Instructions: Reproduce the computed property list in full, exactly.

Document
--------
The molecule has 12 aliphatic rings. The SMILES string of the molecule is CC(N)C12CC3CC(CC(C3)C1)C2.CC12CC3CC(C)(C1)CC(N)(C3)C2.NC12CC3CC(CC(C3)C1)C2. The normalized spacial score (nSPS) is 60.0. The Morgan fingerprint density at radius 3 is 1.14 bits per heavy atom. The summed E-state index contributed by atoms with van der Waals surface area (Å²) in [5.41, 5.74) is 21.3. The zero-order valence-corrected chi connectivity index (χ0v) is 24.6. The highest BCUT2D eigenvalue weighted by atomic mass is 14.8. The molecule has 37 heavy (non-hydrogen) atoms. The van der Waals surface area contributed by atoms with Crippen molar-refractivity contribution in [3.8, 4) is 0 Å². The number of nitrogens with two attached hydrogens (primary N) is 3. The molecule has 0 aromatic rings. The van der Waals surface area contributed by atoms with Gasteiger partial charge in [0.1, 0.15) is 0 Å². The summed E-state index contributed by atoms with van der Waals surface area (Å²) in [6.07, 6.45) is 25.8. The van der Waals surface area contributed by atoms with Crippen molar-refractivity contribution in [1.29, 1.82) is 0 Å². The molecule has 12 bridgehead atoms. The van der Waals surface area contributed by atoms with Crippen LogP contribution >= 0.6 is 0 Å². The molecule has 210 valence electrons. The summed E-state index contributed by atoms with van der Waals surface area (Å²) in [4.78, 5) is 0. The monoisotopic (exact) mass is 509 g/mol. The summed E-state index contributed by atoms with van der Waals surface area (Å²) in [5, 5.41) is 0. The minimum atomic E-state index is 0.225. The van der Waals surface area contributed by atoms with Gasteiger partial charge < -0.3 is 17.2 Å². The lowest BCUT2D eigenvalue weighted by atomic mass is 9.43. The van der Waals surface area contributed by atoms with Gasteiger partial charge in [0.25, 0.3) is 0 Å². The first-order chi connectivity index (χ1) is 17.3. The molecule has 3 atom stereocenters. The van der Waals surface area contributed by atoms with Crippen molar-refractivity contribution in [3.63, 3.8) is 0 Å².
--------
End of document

The molecule has 12 aliphatic rings. The SMILES string of the molecule is CC(N)C12CC3CC(CC(C3)C1)C2.CC12CC3CC(C)(C1)CC(N)(C3)C2.NC12CC3CC(CC(C3)C1)C2. The normalized spacial score (nSPS) is 60.0. The Morgan fingerprint density at radius 3 is 1.14 bits per heavy atom. The summed E-state index contributed by atoms with van der Waals surface area (Å²) in [5.41, 5.74) is 21.3. The zero-order valence-corrected chi connectivity index (χ0v) is 24.6. The highest BCUT2D eigenvalue weighted by atomic mass is 14.8. The molecule has 37 heavy (non-hydrogen) atoms. The van der Waals surface area contributed by atoms with Crippen molar-refractivity contribution in [3.8, 4) is 0 Å². The number of nitrogens with two attached hydrogens (primary N) is 3. The molecule has 0 aromatic rings. The van der Waals surface area contributed by atoms with Gasteiger partial charge in [0.1, 0.15) is 0 Å². The summed E-state index contributed by atoms with van der Waals surface area (Å²) in [6.07, 6.45) is 25.8. The van der Waals surface area contributed by atoms with Crippen molar-refractivity contribution in [1.29, 1.82) is 0 Å². The molecule has 12 bridgehead atoms. The van der Waals surface area contributed by atoms with Crippen LogP contribution >= 0.6 is 0 Å². The molecule has 210 valence electrons. The summed E-state index contributed by atoms with van der Waals surface area (Å²) in [4.78, 5) is 0. The monoisotopic (exact) mass is 509 g/mol. The summed E-state index contributed by atoms with van der Waals surface area (Å²) in [5, 5.41) is 0. The minimum atomic E-state index is 0.225. The van der Waals surface area contributed by atoms with Gasteiger partial charge < -0.3 is 17.2 Å². The lowest BCUT2D eigenvalue weighted by atomic mass is 9.43. The van der Waals surface area contributed by atoms with Gasteiger partial charge in [0.25, 0.3) is 0 Å². The first-order chi connectivity index (χ1) is 17.3. The molecule has 3 atom stereocenters. The van der Waals surface area contributed by atoms with Crippen molar-refractivity contribution in [3.63, 3.8) is 0 Å².